WVU Engineers are developing an autonomous robotic system to monitor the structural integrity and safety of underground mines to help prevent miners' injuries or deaths from roof collapses and falling debris.
Ihsan Berk Tulu, assistant professor of mining engineering, along with Jason Gross, Yu Guand Guilherme Pereira, from the Department of Mechanical and Aerospace Engineering, are developing an autonomous robotic system to monitor the structural integrity and safety of underground mines.
According to Tulu, in underground mines in the United States, “fall of ground”-related accidents are one of the leading causes of injuries. This occurs when part of the roof or a pillar collapse. Although underground stone mines have generally experienced good ground stability, a recent mine pillar collapse in Whitney, Pennsylvania and reported roof fall accidents in other mines highlight the potential safety impact on the miners.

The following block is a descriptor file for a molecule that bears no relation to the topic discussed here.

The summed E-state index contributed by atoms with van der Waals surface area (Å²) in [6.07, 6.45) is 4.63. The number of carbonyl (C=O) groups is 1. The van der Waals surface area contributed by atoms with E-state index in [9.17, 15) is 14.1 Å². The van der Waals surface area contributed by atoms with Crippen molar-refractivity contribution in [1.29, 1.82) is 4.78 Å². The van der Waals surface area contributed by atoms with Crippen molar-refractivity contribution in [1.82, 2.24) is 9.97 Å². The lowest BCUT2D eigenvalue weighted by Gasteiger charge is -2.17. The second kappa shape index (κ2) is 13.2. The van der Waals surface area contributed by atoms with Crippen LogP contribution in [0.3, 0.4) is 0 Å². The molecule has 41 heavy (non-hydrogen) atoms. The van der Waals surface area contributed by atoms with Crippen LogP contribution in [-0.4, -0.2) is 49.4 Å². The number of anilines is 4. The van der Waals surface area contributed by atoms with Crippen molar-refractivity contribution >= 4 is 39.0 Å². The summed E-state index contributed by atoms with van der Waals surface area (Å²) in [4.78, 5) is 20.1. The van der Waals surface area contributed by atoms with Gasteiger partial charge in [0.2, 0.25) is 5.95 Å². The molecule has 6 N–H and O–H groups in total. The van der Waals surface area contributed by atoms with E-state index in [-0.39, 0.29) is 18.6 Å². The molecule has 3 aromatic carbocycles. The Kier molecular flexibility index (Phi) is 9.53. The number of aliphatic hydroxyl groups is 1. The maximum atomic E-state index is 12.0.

By using a combination of remote vehicles that consist of an unmanned aerial vehicle attached to an unmanned ground vehicle, the team will provide high-resolution 3D maps for assessment of pillar and roof damage. These maps will be used to monitor the structural integrity of the mine pillars to enable an early detection of potentially dangerous conditions that could lead to a mine collapse.
To date, the team has designed the system, have started sensor integration, and have been testing various software components in our labs and within a relevant simulation environment.